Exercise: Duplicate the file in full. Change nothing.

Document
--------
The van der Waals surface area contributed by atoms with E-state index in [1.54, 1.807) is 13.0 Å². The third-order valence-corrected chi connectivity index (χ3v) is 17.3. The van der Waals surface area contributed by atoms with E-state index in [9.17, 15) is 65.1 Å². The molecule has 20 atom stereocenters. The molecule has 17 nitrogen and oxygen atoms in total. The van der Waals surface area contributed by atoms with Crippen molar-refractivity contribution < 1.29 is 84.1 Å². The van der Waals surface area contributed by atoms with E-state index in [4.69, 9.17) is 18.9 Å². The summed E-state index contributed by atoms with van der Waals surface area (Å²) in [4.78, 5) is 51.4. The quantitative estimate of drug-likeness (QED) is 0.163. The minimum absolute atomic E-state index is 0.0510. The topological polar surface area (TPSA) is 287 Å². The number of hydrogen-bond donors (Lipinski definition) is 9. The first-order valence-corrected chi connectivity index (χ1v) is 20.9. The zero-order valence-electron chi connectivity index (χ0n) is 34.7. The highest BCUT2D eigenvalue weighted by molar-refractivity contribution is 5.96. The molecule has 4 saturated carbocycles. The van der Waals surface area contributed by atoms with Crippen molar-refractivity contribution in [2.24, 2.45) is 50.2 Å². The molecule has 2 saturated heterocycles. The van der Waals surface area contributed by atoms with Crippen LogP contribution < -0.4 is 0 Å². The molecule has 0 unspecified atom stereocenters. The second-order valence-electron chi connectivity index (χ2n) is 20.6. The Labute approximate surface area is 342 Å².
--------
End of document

The van der Waals surface area contributed by atoms with E-state index in [1.54, 1.807) is 13.0 Å². The third-order valence-corrected chi connectivity index (χ3v) is 17.3. The van der Waals surface area contributed by atoms with E-state index in [9.17, 15) is 65.1 Å². The molecule has 20 atom stereocenters. The molecule has 17 nitrogen and oxygen atoms in total. The van der Waals surface area contributed by atoms with Crippen molar-refractivity contribution < 1.29 is 84.1 Å². The van der Waals surface area contributed by atoms with E-state index in [4.69, 9.17) is 18.9 Å². The summed E-state index contributed by atoms with van der Waals surface area (Å²) in [4.78, 5) is 51.4. The quantitative estimate of drug-likeness (QED) is 0.163. The minimum absolute atomic E-state index is 0.0510. The topological polar surface area (TPSA) is 287 Å². The number of hydrogen-bond donors (Lipinski definition) is 9. The first-order valence-corrected chi connectivity index (χ1v) is 20.9. The zero-order valence-electron chi connectivity index (χ0n) is 34.7. The highest BCUT2D eigenvalue weighted by molar-refractivity contribution is 5.96. The molecule has 4 saturated carbocycles. The van der Waals surface area contributed by atoms with Crippen molar-refractivity contribution in [2.24, 2.45) is 50.2 Å². The molecule has 2 saturated heterocycles. The van der Waals surface area contributed by atoms with Crippen LogP contribution < -0.4 is 0 Å². The molecule has 0 unspecified atom stereocenters. The second-order valence-electron chi connectivity index (χ2n) is 20.6. The Labute approximate surface area is 342 Å².